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Tuesday, March 31, 2015

Kit Harington can rest easy

Kit Harington proved why actors should never speak without a script yesterday. An excerpt from the Page Six article about him:

“To always be put on a pedestal as a hunk is slightly demeaning,” laments Kit Harington, 28, who stars as Jon Snow on the award-winning hit TV series "Game of Thrones." “It really is and it’s in the same way as it is for women. When an actor is seen only for her physical beauty, it can be quite offensive.”

He explains further, “Well, it’s not just men that can be inappropriate sexually; women can be as well. I’m in a successful TV show in a kind of leading man way and it can sometimes feel like your art is b
eing put to one side for your sex appeal. And I don’t like that.”

“In this position you get asked a lot, ‘Do you like being a heartthrob? Do you like being a hunk?’ Well, my answer is, ‘That’s not what I got into it for.”

What exactly is Harington trying to prove here? That he's truly passionate about his art? Or is he trying -- somewhat desperately, it seems -- to prove that he really is a hunk?

Yes Kit, we get the message: women throw themselves at you left and right. 

But you're not vain. No, not at all. 

Given which, when one Google Images "Kit Harrington," these first six pictures that appear all raise troubling questions:

Kit -- why would you wear a shirt labeled "heartbreaker" if you don't want to be one? But please don't misunderstand -- we are very grateful for the way you cut off your sleeves so we can admire your bulging biceps!

Don't you get a little cold with your shirt unbuttoned down to your sternum?

It's nice now the fan is blowing your hair out to the side, but doesn't that bother your eyes just a little? Oh, no wonder you're squinting.

Is this an early screen test for when Daniel Craig steps down? Wow, we can practically hear the James Bond music playing in the background. 

No wonder all those poor women are "inappropriate sexually" with you! How can you blame them when you look so dapper?

You must be quite the romantic, walking on the beach on a cloudy day like that! Were you trying to evoke Alain Delon with that cigarette? And how much effort goes into making your hair look tousled just so?

Well Kit, I have good news for you: you don't have to worry about being offended by being seen only for your physical beauty, because you're actually not that good-looking. You're baby-faced, beady-eyed, and soft-looking. Oh, and your lips are too big for a guy (such are referred to as "blow job lips" for a reason). 

Don't get me wrong: you're okay-looking, in a top-half-of-his-high-school-class sort of way. But you're really nothing special.

That must come as quite a relief. Now, you can concentrate on your art.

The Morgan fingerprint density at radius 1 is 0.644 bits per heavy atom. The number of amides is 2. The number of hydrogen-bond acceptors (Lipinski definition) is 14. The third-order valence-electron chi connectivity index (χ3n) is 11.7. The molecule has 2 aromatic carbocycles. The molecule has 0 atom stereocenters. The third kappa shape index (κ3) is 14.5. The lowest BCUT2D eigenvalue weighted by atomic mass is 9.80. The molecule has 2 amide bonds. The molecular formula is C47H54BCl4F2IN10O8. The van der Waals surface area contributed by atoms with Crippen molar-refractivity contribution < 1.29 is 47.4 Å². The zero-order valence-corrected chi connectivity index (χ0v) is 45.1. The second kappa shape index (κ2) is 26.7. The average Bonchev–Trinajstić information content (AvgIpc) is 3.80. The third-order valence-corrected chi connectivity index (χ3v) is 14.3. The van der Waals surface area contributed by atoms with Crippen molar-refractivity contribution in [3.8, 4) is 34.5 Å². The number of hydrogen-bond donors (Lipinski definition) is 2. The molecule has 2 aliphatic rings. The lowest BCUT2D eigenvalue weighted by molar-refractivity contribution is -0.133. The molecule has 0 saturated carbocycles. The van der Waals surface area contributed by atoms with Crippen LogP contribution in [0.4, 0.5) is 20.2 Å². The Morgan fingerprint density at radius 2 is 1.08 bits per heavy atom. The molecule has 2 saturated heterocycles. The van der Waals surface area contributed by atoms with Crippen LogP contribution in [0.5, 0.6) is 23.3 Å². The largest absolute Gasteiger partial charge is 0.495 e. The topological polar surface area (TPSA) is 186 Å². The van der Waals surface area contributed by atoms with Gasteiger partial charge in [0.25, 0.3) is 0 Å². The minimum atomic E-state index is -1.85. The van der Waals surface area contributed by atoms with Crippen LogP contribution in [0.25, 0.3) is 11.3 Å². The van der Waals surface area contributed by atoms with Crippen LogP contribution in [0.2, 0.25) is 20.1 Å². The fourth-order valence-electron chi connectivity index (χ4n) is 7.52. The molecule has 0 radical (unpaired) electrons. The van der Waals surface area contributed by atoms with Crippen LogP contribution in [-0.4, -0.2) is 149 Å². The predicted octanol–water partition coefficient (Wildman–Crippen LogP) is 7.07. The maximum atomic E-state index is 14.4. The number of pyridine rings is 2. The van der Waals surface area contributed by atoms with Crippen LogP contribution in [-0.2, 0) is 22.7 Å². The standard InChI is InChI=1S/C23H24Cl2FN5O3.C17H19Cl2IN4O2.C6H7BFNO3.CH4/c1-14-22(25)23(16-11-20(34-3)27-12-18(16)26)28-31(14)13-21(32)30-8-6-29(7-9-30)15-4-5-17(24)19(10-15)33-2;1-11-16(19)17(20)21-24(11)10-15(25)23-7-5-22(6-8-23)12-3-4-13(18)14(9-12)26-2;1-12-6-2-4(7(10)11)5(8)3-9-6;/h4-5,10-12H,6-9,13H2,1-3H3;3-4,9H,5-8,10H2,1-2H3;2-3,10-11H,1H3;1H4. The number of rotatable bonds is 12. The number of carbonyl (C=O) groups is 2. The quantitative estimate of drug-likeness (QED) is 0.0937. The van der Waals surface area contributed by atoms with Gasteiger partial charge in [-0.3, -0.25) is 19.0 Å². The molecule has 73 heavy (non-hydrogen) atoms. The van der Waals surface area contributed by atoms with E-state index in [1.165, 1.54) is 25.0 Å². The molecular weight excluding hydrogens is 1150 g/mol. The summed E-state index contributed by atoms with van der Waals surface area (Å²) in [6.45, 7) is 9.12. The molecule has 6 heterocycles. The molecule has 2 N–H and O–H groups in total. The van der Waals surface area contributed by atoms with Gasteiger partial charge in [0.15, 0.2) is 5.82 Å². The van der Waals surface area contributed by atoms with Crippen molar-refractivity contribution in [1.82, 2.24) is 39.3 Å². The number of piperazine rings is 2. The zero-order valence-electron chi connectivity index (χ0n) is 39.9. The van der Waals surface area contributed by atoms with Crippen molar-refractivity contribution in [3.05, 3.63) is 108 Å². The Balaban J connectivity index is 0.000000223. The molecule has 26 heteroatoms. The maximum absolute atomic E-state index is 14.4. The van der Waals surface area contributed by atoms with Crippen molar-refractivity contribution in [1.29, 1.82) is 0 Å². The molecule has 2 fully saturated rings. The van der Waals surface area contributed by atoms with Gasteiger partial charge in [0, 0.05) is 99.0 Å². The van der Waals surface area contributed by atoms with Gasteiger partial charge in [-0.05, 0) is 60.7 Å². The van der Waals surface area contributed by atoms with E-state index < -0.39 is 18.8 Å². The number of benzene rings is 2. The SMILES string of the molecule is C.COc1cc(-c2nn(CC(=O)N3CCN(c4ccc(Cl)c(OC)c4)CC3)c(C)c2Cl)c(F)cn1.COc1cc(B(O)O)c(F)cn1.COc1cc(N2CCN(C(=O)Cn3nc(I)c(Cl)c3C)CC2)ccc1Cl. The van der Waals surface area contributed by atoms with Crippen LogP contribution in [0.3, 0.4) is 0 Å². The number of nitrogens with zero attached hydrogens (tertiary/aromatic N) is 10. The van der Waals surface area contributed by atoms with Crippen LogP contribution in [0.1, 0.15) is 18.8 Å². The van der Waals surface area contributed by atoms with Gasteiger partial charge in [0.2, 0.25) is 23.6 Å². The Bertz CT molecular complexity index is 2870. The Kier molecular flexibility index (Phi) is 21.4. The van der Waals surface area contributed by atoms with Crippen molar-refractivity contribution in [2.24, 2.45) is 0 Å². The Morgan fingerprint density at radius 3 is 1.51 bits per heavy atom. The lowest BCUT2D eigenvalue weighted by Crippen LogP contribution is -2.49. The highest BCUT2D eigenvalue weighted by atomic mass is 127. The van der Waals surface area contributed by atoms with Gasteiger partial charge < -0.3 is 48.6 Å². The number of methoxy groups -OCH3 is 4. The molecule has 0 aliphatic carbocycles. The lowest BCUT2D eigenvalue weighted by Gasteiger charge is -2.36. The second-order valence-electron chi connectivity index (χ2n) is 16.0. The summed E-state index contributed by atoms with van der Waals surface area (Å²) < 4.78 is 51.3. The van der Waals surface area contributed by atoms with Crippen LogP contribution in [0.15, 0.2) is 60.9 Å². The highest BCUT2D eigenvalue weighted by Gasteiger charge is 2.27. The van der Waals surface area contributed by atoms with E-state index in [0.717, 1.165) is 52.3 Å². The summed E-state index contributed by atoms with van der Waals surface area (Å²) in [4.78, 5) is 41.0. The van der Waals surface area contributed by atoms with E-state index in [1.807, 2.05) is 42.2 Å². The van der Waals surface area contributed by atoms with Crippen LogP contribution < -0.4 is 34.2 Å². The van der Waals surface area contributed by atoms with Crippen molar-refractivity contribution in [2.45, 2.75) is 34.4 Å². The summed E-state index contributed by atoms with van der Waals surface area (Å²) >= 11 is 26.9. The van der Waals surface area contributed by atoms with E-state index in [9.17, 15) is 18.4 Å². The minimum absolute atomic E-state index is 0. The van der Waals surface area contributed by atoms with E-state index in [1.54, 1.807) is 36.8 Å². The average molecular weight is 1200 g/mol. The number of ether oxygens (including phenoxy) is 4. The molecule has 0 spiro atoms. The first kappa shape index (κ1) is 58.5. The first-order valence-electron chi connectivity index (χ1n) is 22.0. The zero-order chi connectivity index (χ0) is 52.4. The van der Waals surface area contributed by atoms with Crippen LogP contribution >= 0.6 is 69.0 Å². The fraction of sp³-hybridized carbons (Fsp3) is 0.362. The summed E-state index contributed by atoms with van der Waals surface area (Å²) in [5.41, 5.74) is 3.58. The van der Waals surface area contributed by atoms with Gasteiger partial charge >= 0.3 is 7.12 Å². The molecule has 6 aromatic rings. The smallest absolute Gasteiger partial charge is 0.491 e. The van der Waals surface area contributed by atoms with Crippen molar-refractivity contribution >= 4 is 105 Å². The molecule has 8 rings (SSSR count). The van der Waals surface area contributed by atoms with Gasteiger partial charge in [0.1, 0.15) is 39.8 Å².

Monday, March 30, 2015

Double retraction: I wasn't wrong after all

It now looks as if I wasn't wrong about Germanwings pilot Andreas Lubitz in my original post about him.

He was gay, and he was mocked for it.

Sunday, March 29, 2015

What kind of person brings a baseless discrimination lawsuit?

The jury delivered its verdict two days ago in the much watched Ellen Pao suit against Kleiner Perkins in Silicon Valley; she lost. From what I've heard, the jury delivered the right verdict.

I've heard speculation that as shameless as she appears to be, she must be a sociopath. That's certainly possible. But given how consistently unsuccessful she was at trying to make a good impression, even initially, with those she was trying to ingratiate herself with, she strikes me more as a clueless Aspie.

One of the more convincing pieces of evidence for that was that she actually complained in her suit that the Kleiner Perkins partners seemed nervous around her after she filed suit against them. (One would have to be utterly without any understanding of human nature to expect any other reaction.)

Pao had unquestionably impressive academic credentials. She graduated from Princeton in 1991 with a degree in electrical engineering, from Harvard Law School in 1994, and from Harvard Business School in 1998. Her only problem seems to be, you can't educate the Aspergers out of yourself.

And it's hard not to wonder to what extent Pao was urged to file a lawsuit by her litigious husband, Alphonse "Buddy" Fletcher.

There's no question about his psychological profile. It's not much of a stretch to say that anyone who runs a Ponzi scheme is a sociopath. You pretty much have to be one in order to be able to look people straight in the eye, reassure them that their money will be carefully tended, and then just use that money to fund your own lavish lifestyle.

Fletcher has also shown many of the other classic signs.

He's left a long trail of lawsuits, both as plaintiff and defendant.

In June of 1991, Fletcher sued Kidder, Peabody, claiming racial discrimination because he hadn't been paid the bonus he was due. Kidder in turn said that they weren't even sure the electronic profits Fletcher claimed were real, since he refused to divulge how he had obtained them.

According Boston magazine:

In 1992 a New York Stock Exchange arbitration panel denied Fletcher the damages he claimed, awarding him a relatively modest $1.26 million, and later another arbitration panel dismissed the racial discrimination suit. The arbitration award wasn’t really a victory for Fletcher, but the story that emerged in subsequent media reports was less nuanced: On Wall Street, went the narrative, even Harvard grads get discriminated against if they happen to be black. Buddy Fletcher, though, had fought back.